"Storm at the Bastille Leads to
Calm in France" by Jeff Provine
says: we're very pleased to present the eleventh story from Jeff
Provine's excellent blog
This Day in
Alternate History Please note that the opinions expressed in this post
do not necessarily reflect the views of the author(s).
July 14th 1789,
for two days since the dismissal of Jacques Necker, the Third Estate had
been on the warpath through Paris. Soldiers (many of whom were foreign)
had been organized in Versailles by the king, which only increased
stresses with peasants fearful of a mercenary force enslaving the people
in their own land.
After the Gardes Franšaises infantry had sided with the rebellious
populace, the nobility did not know whether to trust the rest of the
soldiers. They left Paris to boil in its own juices, which would only
allow leaders to rise to the top.
Rioters became organized, and the people began to plunder stores of food,
guns, and ammunition. Some 30,000 muskets were seized the Hotel des
Invalides, and more than 600 rebels now headed for the Bastille, a large
medieval fortress used as a prison, often known for its duties as a
political prison. At the time, there were only seven inmates, and it was
scheduled to be shut down as overly costly in the tough economic times.
Mainly, it was used as storage for gunpowder.
"Calm in France would have been good for many but
the the French Revolution and the Napoleanic reign i.e. to the end of the
reign of kings and the development of modern Europe. The Napoleanic wars
also ensure that England was unable to recapture the thirteen colonies.
Many of the great wars were fought because the status quo were resistent
to change" - reader's commentEighty-two invalides (wounded veteran
soldiers) served as the garrison, and they had been reinforced by 32
Swiss. Attackers arrived at mid-morning, calling for surrender.
Negotiations began, but the crowd rioted after hours of waiting and began
to storm the fortress. When the gunfire began, the already mad mob turned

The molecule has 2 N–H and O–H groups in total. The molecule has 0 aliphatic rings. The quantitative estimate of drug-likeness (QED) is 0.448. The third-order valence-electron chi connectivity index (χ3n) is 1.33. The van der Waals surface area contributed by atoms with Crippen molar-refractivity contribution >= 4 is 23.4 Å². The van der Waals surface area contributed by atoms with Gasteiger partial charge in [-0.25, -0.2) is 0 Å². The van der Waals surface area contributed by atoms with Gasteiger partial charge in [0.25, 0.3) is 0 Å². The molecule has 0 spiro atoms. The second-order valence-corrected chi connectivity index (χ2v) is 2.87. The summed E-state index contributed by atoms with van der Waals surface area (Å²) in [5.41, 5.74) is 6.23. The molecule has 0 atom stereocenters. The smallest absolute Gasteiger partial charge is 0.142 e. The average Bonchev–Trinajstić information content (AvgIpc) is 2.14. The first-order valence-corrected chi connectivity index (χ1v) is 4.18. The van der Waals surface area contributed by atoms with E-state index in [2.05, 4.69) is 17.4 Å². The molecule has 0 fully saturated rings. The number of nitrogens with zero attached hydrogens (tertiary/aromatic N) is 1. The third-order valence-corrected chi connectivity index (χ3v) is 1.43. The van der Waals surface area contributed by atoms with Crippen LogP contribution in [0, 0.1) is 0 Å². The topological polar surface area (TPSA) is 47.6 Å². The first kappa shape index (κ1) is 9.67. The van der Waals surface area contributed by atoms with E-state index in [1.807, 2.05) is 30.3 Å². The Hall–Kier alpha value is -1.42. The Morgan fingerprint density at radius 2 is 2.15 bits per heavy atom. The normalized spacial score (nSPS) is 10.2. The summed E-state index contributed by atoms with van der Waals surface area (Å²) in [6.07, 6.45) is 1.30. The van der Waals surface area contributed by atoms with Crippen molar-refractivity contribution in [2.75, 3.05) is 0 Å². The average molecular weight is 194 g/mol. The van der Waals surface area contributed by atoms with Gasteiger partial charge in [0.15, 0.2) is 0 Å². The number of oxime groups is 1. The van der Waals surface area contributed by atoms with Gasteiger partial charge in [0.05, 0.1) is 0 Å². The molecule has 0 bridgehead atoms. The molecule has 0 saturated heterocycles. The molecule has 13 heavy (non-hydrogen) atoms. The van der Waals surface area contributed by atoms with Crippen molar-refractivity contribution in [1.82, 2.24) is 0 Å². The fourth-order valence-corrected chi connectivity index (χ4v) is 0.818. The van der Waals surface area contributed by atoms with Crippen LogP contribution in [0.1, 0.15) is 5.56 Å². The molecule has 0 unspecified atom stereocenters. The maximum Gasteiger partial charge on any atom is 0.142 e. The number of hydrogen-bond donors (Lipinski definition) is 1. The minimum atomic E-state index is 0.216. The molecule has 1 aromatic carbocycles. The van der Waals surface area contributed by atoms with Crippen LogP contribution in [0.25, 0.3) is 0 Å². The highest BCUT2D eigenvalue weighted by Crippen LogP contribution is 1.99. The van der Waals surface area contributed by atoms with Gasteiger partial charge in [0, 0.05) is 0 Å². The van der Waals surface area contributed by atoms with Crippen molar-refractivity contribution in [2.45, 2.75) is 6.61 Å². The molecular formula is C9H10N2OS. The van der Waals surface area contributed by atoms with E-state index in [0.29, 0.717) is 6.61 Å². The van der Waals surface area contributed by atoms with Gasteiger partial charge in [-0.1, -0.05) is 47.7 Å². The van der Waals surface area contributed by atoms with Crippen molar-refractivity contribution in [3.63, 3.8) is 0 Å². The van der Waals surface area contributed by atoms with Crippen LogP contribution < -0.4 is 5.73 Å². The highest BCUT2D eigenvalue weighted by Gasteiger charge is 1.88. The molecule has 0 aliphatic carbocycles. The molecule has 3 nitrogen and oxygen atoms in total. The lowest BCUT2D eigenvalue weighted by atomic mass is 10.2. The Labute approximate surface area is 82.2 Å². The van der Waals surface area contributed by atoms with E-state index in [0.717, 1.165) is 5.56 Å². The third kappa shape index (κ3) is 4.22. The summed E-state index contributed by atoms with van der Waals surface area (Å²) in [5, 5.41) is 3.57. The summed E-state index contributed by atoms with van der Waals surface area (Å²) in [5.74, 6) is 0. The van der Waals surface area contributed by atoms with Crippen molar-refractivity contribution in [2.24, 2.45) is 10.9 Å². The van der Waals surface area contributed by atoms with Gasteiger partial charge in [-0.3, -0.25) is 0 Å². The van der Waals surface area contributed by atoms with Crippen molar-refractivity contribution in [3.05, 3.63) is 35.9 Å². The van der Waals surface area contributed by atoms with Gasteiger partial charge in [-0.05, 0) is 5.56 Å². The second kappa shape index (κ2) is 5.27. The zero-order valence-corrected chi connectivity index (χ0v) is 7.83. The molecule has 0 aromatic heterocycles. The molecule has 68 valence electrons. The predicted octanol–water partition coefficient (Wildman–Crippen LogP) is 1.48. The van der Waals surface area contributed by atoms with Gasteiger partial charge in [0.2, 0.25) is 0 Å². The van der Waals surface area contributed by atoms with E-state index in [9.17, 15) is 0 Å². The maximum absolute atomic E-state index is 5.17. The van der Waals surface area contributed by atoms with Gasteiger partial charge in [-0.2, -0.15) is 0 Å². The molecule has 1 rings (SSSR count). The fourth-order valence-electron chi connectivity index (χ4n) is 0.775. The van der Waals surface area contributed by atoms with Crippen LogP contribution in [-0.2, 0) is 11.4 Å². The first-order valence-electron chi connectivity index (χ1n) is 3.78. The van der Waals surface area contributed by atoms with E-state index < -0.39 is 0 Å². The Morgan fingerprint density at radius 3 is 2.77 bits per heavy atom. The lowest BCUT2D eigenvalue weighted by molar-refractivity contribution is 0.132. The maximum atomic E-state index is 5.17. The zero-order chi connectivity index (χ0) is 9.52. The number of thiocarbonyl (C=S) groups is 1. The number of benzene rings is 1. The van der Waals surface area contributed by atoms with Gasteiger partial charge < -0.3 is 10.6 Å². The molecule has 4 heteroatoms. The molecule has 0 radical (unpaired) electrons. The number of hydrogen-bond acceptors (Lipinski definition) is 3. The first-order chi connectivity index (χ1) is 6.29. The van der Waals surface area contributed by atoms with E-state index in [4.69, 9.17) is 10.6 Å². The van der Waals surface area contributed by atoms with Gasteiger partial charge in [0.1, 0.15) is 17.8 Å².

madder in a seemingly unending onslaught. Mutinous soldiers and deserters
joined in the fight on the side of the populace, adding skill to the
weight of the attack, only lengthening the ordeal. Governor de Launay,
commander of the Bastille, began to suspect complete massacre and then to
contemplate surrender to spare the lives of his men as well as the poorly
armed people they cut down.
In late afternoon, the order finally went out to the Royal Army on the
Champs de Mars to intervene. Soldiers formed ranks and marched against the
rioting people, and the bloodbath was ended. Seeing that troops were still
willing to carry out commands, the king called for order in the streets,
and the soldiers at Versailles were put to organize curfew and end the
On the morning of July 15, the air in Paris was clear. People returned to
their homes, taking the Bastille as a symbol of the fastidiousness of the
royal order. The king set about clearing the National Assembly and forcing
the Estates General into solving the country's dire financial situation.
He threatened to remove the protection of his soldiers from estates in the
countryside of uncooperative nobles, which would allow the Third Estate to
loot as they pleased. Gradually, the country came back to order.
Through the next few decades of peace, Europe would grow and spread their
colonial powers. The United States of America would have a second war with
Britain over border disputes, and the mother country would take back its
wayward colonies in a brutal war. Though the experiment of republicanism
had failed, new ideals would cause of the 1848 revolutions, which weakened
the stranglehold of absolute monarchists but could not defeat it. As
technology flourished, the people became more educated and desirous of
justice, leading to the great upheaval of the Workers' Rising in 1899 that
would cause an end to nearly every kingdom and empire in Europe. The
resulting new social order would have its share of birth-pains, but fair
socialism would finally spread throughout the world.
says in reality, the order for intervention was never given, and the
soldiers at the Champs de Mars did nothing as the Bastille was taken by
revolutionaries. Governor de Launay would be executed along with several of
his guards, and the Storming of the Bastille would serve as a great rally
for the Third Estate, forcing the king to recognize the National Assembly
and dismiss his soldiers. While the Revolution would eventually lead to the
rise of Napoleon as an emperor, for the time, the French people had freed
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Jeff Provine, Guest Historian of
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